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Personal profile


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My research explores the growth and function of cranial tissues, particularly the structures involved in feeding. The biomechanical demands imposed by diet are known to affect chewing behavior and joint kinematics and, over time, the growth trajectories of the craniofacial skeleton and its associated soft tissues. By modulating diet, we are able to affect the overall growth of these tissues, bone quality in the jaws, integrity of the jaw joint (TMJ), dental occlusion, and masticatory muscle structure. I am particularly interested in how early life history events (such as weaning and dental eruption/replacement) affect feeding, growth, and adult morphological outcomes.
Current research themes include:
1) Variation in maturation rates among tissues of the masticatory complex and how this affects feeding performance and plasticity. What happens during the transition between infant-like suckling and adult-like chewing, and what are the structural and behavioral constraints that limit efficient feeding during early childhood?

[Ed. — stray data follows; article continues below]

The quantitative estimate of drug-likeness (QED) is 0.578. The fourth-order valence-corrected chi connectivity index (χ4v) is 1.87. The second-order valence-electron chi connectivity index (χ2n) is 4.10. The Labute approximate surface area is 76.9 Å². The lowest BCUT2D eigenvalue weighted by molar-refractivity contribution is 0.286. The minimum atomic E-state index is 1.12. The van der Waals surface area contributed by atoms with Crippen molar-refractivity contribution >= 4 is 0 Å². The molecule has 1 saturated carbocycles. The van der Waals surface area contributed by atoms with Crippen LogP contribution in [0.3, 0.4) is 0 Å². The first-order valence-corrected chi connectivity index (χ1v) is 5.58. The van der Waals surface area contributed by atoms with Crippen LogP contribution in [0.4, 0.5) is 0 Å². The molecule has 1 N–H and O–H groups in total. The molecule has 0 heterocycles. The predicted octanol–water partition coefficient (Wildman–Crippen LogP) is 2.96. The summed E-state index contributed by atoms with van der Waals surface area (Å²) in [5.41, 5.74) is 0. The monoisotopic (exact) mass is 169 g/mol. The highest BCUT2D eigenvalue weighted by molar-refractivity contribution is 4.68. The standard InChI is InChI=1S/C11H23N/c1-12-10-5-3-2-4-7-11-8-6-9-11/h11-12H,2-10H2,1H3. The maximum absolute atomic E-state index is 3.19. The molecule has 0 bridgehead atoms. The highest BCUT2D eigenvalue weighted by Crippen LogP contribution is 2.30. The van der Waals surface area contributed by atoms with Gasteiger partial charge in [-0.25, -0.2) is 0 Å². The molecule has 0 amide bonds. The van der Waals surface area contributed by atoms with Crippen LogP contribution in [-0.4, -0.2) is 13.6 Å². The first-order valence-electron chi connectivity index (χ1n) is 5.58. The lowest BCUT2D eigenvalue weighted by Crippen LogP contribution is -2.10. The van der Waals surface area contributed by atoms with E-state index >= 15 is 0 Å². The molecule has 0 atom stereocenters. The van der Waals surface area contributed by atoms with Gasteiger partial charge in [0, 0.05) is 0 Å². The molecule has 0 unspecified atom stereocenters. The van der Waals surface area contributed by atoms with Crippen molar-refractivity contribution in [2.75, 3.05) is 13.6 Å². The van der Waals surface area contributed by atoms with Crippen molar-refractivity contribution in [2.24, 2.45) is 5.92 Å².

2) The role of type I collagen in the growth of the craniofacial skeleton. How do collagen disorders, such as osteogenesis imperfecta, affect the facial phenotype? What behavioral and/or pharmaceutical interventions are effective in recovering the phenotype and function in these disorders?

Education/Academic qualification

PhD in Anatomy, University of Missouri

BA in Anthropology, University of Texas at Austin


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